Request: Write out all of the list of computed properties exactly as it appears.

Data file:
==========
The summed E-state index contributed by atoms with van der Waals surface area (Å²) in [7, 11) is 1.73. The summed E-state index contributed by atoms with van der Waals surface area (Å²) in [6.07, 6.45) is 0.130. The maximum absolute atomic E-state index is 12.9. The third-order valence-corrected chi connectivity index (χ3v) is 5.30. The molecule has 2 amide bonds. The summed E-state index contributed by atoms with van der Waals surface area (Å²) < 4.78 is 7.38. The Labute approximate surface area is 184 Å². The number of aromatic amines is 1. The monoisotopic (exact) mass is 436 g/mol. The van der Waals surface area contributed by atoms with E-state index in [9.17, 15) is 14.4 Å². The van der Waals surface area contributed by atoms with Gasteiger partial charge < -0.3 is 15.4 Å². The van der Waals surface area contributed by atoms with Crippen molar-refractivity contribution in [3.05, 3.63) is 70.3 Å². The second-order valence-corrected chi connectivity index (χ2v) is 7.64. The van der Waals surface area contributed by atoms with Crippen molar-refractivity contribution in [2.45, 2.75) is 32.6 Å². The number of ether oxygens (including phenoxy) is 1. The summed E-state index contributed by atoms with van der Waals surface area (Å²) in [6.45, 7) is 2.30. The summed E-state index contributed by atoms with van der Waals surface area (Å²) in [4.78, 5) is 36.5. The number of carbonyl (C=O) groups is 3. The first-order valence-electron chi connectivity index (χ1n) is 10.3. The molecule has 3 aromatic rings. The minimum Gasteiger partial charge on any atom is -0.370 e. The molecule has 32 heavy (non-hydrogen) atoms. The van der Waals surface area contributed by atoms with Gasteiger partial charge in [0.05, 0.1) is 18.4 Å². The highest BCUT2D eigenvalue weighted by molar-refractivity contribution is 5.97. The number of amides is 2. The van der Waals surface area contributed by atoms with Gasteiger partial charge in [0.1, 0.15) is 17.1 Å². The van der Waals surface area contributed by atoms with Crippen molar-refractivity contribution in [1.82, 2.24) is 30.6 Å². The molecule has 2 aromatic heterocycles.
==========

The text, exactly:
The summed E-state index contributed by atoms with van der Waals surface area (Å²) in [7, 11) is 1.73. The summed E-state index contributed by atoms with van der Waals surface area (Å²) in [6.07, 6.45) is 0.130. The maximum absolute atomic E-state index is 12.9. The third-order valence-corrected chi connectivity index (χ3v) is 5.30. The molecule has 2 amide bonds. The summed E-state index contributed by atoms with van der Waals surface area (Å²) < 4.78 is 7.38. The Labute approximate surface area is 184 Å². The number of aromatic amines is 1. The monoisotopic (exact) mass is 436 g/mol. The van der Waals surface area contributed by atoms with E-state index in [9.17, 15) is 14.4 Å². The van der Waals surface area contributed by atoms with Gasteiger partial charge < -0.3 is 15.4 Å². The van der Waals surface area contributed by atoms with Crippen molar-refractivity contribution in [3.05, 3.63) is 70.3 Å². The second-order valence-corrected chi connectivity index (χ2v) is 7.64. The van der Waals surface area contributed by atoms with Crippen molar-refractivity contribution in [2.45, 2.75) is 32.6 Å². The number of ether oxygens (including phenoxy) is 1. The summed E-state index contributed by atoms with van der Waals surface area (Å²) in [6.45, 7) is 2.30. The summed E-state index contributed by atoms with van der Waals surface area (Å²) in [4.78, 5) is 36.5. The number of carbonyl (C=O) groups is 3. The first-order valence-electron chi connectivity index (χ1n) is 10.3. The molecule has 3 aromatic rings. The minimum Gasteiger partial charge on any atom is -0.370 e. The molecule has 32 heavy (non-hydrogen) atoms. The van der Waals surface area contributed by atoms with Gasteiger partial charge in [0.05, 0.1) is 18.4 Å². The highest BCUT2D eigenvalue weighted by molar-refractivity contribution is 5.97. The number of amides is 2. The van der Waals surface area contributed by atoms with Gasteiger partial charge in [0.1, 0.15) is 17.1 Å². The van der Waals surface area contributed by atoms with Crippen molar-refractivity contribution in [1.82, 2.24) is 30.6 Å². The molecule has 2 aromatic heterocycles.